Building Block 2: Digestive Superfoods

Building Block 2: Support with Digestive Superfoods

You may have heard the phrase, “If the gut is not healthy, neither is the rest of the body”!

How your digestive system functions directly impacts the immune system and the liver. Your immune system determines how you are able to live in the world around you—whether you are adequately protected against invaders or if your body attacks itself.  Cancers and auto-immune disorders have a link to poor gut health and the resulting poor immune function.

The liver is responsible for maintaining a clean house—all the millions of dead cells and other toxic residue of metabolism have to be cleared, daily, and a healthy liver is essential for this process.

Digestive Superfoods: Friendly Bacteria

Acidophilus bacterium

Acidophilus bacterium

Probiotics (Greek words meaning, for life) are comprised of the billions of live microbial organisms found in a healthy human gut.  They provide numerous beneficial effects on our health.  In fact, we need them.  If you don’t have the ‘good guys’, your gut will fill up with ‘the bad guys’—including candida and other dangerous bacteria.

In fact, your gut contains more bacterial DNA than the rest of your body combined!  And, as Dr. Stephen Holt, MD, author of Natural Ways to Digestive Health, says, “The gastrointestinal tract is a huge body of nervous tissue”. You have one, single, huge nervous system that lines the esophagus, stomach, small intestine, and the colon. Scientists consider this system a single entity, even referring to it as the body’s “second brain”.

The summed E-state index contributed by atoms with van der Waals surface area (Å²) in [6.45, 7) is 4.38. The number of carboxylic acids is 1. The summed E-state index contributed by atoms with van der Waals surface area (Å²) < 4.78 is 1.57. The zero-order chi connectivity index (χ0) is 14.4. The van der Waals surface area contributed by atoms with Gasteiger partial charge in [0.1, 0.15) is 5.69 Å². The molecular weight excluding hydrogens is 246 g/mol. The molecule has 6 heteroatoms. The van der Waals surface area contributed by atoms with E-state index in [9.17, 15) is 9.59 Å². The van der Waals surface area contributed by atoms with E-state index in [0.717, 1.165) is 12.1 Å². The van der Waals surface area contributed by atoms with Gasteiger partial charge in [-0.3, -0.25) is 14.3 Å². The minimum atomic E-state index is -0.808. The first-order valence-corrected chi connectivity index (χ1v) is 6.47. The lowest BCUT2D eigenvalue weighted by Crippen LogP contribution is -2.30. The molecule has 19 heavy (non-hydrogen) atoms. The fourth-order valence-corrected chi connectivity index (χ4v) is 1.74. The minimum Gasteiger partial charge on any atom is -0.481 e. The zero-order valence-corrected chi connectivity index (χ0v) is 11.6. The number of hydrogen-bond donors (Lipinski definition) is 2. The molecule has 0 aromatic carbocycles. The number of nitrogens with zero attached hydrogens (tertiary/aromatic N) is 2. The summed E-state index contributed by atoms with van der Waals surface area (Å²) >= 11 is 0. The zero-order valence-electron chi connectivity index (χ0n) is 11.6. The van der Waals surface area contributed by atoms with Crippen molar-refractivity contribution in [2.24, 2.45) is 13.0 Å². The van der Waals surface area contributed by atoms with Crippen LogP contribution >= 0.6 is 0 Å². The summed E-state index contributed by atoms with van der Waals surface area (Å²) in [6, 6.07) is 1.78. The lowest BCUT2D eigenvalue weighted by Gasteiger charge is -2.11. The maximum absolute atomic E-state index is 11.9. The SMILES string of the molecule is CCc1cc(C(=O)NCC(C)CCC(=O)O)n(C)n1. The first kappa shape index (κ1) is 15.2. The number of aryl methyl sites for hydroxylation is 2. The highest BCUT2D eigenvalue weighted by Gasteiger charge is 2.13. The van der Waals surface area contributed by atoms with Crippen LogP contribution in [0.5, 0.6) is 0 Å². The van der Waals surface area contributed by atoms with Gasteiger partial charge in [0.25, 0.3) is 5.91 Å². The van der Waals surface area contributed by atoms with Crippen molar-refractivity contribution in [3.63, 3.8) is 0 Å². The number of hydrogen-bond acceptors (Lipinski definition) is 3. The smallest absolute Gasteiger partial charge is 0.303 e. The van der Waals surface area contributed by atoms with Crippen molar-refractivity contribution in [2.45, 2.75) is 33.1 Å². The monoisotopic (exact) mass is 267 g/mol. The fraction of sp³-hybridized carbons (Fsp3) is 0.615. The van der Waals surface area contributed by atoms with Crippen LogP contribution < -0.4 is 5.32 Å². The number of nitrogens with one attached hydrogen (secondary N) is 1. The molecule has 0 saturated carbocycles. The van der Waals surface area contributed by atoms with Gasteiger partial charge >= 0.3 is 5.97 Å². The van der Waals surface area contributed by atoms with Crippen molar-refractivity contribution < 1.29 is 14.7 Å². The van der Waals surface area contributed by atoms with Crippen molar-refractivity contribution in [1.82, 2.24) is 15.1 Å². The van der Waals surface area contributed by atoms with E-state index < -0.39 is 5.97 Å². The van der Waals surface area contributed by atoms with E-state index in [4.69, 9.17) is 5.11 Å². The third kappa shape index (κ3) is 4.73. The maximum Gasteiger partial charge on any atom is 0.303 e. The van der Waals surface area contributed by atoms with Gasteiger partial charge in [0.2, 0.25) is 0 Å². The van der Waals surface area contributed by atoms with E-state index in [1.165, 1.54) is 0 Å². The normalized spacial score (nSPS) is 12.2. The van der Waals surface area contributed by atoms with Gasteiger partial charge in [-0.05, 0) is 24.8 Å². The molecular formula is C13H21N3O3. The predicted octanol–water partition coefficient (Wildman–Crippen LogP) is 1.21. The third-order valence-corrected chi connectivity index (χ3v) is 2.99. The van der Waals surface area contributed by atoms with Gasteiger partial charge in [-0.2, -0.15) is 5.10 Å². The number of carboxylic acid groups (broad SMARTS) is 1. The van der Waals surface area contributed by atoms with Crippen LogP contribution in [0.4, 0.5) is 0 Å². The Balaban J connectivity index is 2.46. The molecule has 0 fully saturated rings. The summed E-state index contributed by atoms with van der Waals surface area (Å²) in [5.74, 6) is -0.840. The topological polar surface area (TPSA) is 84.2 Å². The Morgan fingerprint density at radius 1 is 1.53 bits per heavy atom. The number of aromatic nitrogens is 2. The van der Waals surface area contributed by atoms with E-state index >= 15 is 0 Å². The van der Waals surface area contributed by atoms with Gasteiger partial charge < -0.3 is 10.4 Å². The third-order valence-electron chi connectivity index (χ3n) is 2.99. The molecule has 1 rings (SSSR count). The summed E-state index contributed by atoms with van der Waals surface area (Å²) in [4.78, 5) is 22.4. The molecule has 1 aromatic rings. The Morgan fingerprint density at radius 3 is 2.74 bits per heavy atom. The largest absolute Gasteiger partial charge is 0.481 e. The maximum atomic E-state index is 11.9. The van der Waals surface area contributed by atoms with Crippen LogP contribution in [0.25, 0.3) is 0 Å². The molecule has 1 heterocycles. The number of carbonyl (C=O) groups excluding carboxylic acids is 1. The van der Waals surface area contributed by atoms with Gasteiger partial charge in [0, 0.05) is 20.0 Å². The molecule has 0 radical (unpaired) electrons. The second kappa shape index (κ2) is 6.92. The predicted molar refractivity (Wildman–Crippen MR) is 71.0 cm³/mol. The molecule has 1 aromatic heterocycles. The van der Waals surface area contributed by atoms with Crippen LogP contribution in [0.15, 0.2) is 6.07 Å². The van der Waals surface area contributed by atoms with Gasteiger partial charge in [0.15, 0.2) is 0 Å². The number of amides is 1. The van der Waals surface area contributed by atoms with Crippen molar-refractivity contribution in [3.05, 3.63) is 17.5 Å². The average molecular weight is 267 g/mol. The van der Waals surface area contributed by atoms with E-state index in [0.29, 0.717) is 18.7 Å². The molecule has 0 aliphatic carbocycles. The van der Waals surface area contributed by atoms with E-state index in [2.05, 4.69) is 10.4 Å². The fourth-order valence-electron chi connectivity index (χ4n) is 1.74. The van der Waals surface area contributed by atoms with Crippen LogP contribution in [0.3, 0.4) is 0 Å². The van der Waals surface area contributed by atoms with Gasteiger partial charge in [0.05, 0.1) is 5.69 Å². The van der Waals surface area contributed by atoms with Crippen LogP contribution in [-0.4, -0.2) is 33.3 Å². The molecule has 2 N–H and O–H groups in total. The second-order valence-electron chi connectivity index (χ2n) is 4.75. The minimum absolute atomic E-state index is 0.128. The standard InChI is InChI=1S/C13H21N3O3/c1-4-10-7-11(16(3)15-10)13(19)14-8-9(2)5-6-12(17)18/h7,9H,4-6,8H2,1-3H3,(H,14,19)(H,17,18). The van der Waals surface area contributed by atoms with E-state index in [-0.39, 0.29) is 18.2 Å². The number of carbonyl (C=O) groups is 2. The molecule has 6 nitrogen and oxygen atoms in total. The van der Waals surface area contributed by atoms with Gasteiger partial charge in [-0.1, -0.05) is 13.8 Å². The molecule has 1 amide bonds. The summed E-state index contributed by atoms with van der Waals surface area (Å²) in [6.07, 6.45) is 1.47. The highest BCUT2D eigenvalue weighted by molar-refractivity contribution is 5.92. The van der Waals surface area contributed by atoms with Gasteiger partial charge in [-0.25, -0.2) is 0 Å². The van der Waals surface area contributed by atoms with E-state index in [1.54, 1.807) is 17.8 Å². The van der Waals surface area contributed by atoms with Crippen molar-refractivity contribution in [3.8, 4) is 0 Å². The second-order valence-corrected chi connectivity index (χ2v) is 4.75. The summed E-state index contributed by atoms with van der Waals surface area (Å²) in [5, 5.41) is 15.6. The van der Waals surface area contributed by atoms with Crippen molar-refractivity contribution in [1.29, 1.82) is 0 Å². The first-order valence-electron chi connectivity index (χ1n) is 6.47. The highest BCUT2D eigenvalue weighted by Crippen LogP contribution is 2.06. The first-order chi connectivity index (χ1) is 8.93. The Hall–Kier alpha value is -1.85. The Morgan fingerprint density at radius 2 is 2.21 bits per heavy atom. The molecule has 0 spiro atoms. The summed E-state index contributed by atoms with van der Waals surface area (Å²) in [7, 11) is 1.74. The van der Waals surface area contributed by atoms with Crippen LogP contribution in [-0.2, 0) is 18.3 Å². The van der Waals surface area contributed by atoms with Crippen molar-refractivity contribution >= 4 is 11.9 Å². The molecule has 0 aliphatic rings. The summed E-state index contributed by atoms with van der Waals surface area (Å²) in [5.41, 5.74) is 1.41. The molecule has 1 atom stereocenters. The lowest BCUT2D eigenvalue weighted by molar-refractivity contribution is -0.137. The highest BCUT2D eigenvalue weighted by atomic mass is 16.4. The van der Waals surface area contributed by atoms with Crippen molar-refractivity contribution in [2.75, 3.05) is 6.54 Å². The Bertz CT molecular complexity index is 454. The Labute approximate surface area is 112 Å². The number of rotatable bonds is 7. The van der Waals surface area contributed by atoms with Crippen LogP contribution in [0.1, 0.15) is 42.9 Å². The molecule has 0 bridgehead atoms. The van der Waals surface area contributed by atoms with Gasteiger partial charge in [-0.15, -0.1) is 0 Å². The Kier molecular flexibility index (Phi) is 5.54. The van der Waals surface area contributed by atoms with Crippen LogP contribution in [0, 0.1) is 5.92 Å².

Research surrounding the use of probiotics in the prevention and treatment of (your condition) is extremely enticing.

Researchers keep finding that depression, fear and a variety of mood related problems may appear to be linked to an imbalance of bacteria in the gut!

A study published recently in Neurogastroenterology & Motility found that mice that lack gut bacteria were found to behave differently from normal mice, engaging in what would be referred to as “high-risk behavior.” This changed behavior was accompanied by neurochemical changes in the mouse brain.

According to the authors of the study, microbiota (your gut flora) may play a role in the communication between your gut and your brain: